Liberal Leader Justin Trudeau has emerged as the challenger to Prime Minister Stephen Harper ahead of the 2015 federal election, experts say, after his party held two ridings in Monday’s byelections and improved its fortunes significantly in Conservative strongholds.

Voters cast ballots in four byelections Monday, and the results maintained the status quo in terms of seats: the Liberals held Toronto Centre and the Montreal riding of Bourassa, while the Conservatives retained the two Manitoba ridings of Provencher and Brandon-Souris.

But the Liberals improved their vote share in all four ridings compared to the 2011 federal election, and firmly planted themselves as the alternative to the Conservative government.

“At the end of the day, everybody has what they started with,” CTV’s political commentator -- and communications director for former prime minister Paul Martin -- Scott Reid told Canada AM on Tuesday.

“But we do know that the political firmament is realigned. We know now that Justin Trudeau can win, he is the designated challenger and that’s got to be concerning for the NDP, but it’s also got to be concerning for the Liberals, too. Today is the first day of the rest of your political life, Justin Trudeau.”

Although the Conservatives held Provencher and Brandon-Souris, the Liberals proved themselves to be the second-choice for many voters in the two western ridings.

The most stunning change was in Brandon-Souris, where the Liberals went from winning about 5 per cent of the vote in 2011 to 42 per cent this time around. The winner was declared after only all polls reported, in the early morning hours of Tuesday, with only a few hundred votes separating winner Larry Maguire and Liberal challenger Rolf Dinsdale.

The Conservatives had a more comfortable victory in Provencher. However, Conservative Ted Falk won with 58 per cent of the vote, down 12 percentage points from 2011, while the Liberals garnered about 30 per cent of the vote, up about 23 points from 2011.

The jump in vote share was much less significant in the Liberals’ traditional strongholds of Toronto Centre and Bourassa. But the victories there were significant because the NDP mounted strong challenges in each riding with big-name candidates and clearly had high hopes to steal at least one riding as evidenced by Leader Tom Mulcair’s frequent trips to each city to campaign.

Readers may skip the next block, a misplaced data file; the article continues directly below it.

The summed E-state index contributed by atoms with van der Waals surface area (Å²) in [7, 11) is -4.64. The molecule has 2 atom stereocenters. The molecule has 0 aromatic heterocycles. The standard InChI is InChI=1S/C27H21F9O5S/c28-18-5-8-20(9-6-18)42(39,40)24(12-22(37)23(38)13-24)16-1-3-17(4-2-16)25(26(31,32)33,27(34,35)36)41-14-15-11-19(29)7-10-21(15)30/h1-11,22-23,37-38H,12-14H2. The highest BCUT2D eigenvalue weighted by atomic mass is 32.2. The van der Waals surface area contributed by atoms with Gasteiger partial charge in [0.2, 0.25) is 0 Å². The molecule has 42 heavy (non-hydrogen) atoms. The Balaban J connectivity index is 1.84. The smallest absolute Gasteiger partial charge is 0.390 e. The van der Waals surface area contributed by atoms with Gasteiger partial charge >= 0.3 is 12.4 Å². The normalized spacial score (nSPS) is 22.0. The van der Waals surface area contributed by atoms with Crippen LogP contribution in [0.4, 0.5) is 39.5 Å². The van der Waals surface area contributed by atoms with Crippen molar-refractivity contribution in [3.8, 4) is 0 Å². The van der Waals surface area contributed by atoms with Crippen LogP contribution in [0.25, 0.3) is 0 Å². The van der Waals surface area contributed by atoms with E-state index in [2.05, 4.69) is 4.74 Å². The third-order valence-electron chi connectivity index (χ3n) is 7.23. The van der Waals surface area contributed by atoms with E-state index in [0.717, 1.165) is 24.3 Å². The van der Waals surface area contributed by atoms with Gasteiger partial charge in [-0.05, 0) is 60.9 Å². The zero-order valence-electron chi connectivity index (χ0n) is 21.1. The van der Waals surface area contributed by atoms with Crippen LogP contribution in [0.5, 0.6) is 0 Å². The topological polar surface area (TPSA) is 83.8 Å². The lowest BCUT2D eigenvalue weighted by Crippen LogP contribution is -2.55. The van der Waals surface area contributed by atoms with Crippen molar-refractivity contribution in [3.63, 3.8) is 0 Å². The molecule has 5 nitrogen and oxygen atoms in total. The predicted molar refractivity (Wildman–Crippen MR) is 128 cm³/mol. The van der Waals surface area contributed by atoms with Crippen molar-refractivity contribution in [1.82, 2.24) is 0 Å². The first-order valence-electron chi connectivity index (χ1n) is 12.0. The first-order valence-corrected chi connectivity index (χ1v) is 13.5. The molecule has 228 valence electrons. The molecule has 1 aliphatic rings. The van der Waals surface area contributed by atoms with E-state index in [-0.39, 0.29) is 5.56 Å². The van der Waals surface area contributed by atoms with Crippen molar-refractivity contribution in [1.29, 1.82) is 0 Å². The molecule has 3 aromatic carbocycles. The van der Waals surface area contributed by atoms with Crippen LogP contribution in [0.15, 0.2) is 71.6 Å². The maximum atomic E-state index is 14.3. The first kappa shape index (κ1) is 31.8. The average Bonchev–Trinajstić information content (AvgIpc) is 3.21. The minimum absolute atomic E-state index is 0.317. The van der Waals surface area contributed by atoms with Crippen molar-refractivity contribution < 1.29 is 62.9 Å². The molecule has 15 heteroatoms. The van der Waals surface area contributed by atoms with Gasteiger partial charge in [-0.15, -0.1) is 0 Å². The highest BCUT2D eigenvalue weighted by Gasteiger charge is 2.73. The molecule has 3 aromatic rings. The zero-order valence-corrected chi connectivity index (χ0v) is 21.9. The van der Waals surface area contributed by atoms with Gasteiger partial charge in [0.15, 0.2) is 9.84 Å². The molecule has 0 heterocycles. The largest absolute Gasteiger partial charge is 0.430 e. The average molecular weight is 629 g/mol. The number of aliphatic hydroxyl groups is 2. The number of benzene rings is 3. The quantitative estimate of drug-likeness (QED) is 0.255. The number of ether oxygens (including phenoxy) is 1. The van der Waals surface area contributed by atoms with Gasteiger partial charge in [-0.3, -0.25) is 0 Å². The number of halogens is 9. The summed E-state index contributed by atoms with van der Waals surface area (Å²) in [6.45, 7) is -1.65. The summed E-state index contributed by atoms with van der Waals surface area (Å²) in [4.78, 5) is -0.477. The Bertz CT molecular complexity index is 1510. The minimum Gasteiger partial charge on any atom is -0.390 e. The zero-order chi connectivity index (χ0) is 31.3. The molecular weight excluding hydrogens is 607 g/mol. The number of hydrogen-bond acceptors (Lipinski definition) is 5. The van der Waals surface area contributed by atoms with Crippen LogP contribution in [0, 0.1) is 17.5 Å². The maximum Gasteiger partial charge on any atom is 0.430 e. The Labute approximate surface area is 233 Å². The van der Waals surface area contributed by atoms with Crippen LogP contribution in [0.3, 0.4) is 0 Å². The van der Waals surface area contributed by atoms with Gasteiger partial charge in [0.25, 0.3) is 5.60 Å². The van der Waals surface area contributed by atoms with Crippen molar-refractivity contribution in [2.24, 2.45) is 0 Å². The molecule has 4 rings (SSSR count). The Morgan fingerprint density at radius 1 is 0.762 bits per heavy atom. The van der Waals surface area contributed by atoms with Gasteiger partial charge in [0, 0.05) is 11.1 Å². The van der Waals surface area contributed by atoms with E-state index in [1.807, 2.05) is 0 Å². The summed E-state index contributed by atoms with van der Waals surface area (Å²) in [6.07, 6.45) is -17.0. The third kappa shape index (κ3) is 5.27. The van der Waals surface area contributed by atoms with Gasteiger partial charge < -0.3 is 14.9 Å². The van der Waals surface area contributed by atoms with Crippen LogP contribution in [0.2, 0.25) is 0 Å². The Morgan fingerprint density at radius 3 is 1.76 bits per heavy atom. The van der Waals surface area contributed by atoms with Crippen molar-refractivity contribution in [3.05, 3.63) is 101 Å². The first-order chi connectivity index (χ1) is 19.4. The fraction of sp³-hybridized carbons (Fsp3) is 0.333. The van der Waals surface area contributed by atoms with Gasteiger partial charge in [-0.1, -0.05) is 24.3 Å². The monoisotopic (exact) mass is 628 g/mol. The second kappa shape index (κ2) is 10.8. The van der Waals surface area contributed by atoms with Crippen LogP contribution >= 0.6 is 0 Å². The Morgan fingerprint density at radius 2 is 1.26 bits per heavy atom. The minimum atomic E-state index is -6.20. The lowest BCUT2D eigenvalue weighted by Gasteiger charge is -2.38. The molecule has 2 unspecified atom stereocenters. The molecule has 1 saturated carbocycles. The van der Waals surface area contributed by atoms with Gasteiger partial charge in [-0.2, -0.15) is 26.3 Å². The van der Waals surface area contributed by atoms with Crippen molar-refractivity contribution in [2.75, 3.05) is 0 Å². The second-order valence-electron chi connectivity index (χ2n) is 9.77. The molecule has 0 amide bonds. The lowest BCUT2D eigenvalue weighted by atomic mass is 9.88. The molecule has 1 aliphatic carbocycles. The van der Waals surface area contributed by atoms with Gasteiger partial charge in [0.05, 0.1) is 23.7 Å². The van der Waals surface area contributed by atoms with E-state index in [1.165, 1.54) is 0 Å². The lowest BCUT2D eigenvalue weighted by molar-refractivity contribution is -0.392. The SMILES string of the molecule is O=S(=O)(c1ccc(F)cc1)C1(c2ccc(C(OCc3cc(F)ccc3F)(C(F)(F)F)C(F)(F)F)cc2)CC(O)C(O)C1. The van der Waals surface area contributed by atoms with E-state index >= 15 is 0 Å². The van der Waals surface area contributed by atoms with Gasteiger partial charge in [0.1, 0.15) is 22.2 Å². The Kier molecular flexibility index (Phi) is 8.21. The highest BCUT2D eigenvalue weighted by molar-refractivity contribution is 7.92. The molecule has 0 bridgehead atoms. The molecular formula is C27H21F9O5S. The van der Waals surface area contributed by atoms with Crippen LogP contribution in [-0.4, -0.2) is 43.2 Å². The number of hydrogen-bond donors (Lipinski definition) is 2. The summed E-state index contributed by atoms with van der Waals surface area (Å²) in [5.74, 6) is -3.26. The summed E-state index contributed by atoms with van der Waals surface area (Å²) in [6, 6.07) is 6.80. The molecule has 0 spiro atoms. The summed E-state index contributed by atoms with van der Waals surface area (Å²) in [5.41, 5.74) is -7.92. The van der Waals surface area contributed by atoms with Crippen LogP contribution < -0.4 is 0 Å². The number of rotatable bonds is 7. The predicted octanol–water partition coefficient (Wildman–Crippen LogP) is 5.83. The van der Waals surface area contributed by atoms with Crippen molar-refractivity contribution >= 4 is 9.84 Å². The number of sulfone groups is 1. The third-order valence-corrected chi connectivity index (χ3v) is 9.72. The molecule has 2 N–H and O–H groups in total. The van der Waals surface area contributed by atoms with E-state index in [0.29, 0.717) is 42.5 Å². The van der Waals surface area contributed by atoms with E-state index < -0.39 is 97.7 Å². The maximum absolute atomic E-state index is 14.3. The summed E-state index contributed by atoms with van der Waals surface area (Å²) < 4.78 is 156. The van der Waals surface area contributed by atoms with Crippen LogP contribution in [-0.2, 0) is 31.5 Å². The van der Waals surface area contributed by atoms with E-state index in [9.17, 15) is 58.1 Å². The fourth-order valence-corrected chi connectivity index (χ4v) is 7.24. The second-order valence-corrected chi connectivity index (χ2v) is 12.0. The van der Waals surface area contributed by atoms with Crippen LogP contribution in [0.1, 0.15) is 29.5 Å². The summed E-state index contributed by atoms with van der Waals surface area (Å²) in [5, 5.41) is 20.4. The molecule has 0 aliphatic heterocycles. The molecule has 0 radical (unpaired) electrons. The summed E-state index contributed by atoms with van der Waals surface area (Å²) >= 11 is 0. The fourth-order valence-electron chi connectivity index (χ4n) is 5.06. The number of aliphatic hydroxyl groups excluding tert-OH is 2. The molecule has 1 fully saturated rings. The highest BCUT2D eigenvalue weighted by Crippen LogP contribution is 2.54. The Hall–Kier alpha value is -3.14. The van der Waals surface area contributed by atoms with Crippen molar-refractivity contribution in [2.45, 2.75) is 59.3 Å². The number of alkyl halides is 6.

In the end, Chrystia Freeland won with 49 of the vote to win Toronto Centre, while NDP candidate Linda McQuaig garnered about 36 per cent. In Bourassa, Emmanuel Dubourg won with about 48 per cent support compared to NDP candidate Stephane Moraille’s 32 per cent.

The Conservatives captured less than five per cent of the vote in Bourassa and about nine per cent of the vote in Toronto Centre.

“It is the Liberal Party tonight that proved that hope is stronger than fear, that positive politics can and should win out over negative,” Trudeau told supporters in Bourassa late Monday night.

The night’s results are troubling for the Conservatives and the NDP, but for different reasons.

Mount Royal University political science professor Duane Bratt said combined with the Liberals’ strong showing in last year’s Calgary Centre byelection and the fact the party nabbed former Conservative MP Peter Penashue’s old seat in Labrador shows that the Grits are getting “closer and closer to the Conservatives.”

“The trend line at least from the byelection is that we’re going back to a Liberal-versus-Conservative battle, which has been Canada’s history, and the NDP look like they’re going to be falling from their Official Opposition status,” Bratt told CTV News Channel Tuesday.

The Senate scandal appears to be dragging down the Conservatives’ fortunes.

“Whether it’s the Senate scandal, whether it’s the prime minister’s personal falling numbers, there’s something that’s not right in Conservative land and it’s got to concern them,” Reid said.

“The air is out of this balloon and they’ve got to figure out how they use the next two years to reanimate their electoral appeal.”

For Mulcair, “he’s got to be very disappointed” with the results given that his party trailed the Liberals in all four ridings combined by an average of 22 per cent.

Mulcair has a big task ahead of him to prepare for the 2015 election if he wants to protect the gains made by the party in 2011, when the so-called “Orange Crush” swept Canadian politics and catapulted the NDP to official opposition status, largely on a gain of nearly 60 seats in Quebec.

“The ridings that the Liberals have held onto have been traditional Liberal ridings,” Bratt said. “We’ll have to see about these new ridings that were taken away from the Bloc Quebecois, what a Liberal-NDP race can look like and we haven’t seen any byelections that look like that yet.”

Mulcair has emerged as the star of question period with his repeated hammering of the government over the Senate expenses scandal. However, it appears that Trudeau and the Liberals have been the ones to benefit.

“He’s been the guy that’s taken it to the government and he wasn’t able to cash that into seats and pickups and electoral victory yesterday,” Reid said.